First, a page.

Nudes

The study of the nude has been a staple of artists for hundreds of years. Why? Because of the challenge. All but the most repressed people know what a naked human body looks like and are therefore able to tell at a glance if a painting of it looks “wrong”, even if they can’t identify exactly why. Also, for realist painters, it’s getting skin to look alive. You’d be amazed how many colours there are in skin when you actually look - not just pinks and browns, but oranges, greens, purples … all of which change depending on the light.

If you’ve ever wondered … no, there’s nothing sexy at all about painting the nude from life. It’s actually very clinical because as an artist, you’re not seeing body parts, you’re far more concerned with shape, colours, shadows, the fact the model keeps fidgeting, the fact that you have to be conscious of time and give them regular breaks … if you’ve ever thought about attending a life drawing class but were worried you’d feel embarrassed or aroused, I encourage you to go. You’ll be surprised how very normal it becomes, and how quickly you forget you’re looking at a naked person.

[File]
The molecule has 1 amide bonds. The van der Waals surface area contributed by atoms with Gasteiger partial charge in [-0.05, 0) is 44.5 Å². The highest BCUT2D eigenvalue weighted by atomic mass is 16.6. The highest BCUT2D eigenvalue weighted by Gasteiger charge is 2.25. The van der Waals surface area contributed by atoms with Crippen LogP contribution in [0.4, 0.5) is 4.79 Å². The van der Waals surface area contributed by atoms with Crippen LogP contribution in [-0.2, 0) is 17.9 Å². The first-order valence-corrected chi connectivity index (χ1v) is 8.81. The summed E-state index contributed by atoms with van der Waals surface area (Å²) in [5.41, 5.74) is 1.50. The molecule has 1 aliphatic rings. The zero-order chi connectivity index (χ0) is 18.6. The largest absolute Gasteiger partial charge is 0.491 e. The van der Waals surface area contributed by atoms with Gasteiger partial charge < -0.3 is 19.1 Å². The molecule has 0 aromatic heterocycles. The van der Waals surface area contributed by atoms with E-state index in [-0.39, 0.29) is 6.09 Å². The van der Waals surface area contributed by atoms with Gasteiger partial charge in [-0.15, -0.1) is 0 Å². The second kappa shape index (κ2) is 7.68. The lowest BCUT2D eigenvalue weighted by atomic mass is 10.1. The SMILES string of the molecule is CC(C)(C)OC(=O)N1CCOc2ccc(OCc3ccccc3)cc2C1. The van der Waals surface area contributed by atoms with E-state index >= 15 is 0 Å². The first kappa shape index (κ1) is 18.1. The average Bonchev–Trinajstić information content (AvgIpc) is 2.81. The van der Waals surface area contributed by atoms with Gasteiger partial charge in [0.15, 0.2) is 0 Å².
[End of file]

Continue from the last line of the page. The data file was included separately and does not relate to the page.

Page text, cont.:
Honestly, the world is full of war, famine, hate, greed … and yet people lose their minds if someone’s nipple falls out of a dress or they dare to wear something “provocative” (or nothing at all).  It’s all just skin, people. Does it really deserve so much attention? Nudity is natural, clothes are not, and I truly believe that people are damaged by a lack of exposure to it because it’s the root of body consciousness. Once you’ve seen enough naked people and all their perfectly normal “flaws”, you realise that you’re perfectly normal as well. Not perfect, but normal. Ask anyone with a so-called “perfect” body and they’ll immediately talk about the bits they’re not happy with. Don’t believe me? Participate in a Spencer Tunick photo shoot as I did in 2010. Once you’ve been surrounded by over 5,000 naked people, you forever lose the ridiculous prejudices and fears that you’ve been indoctrinated with via the media and conservatism.


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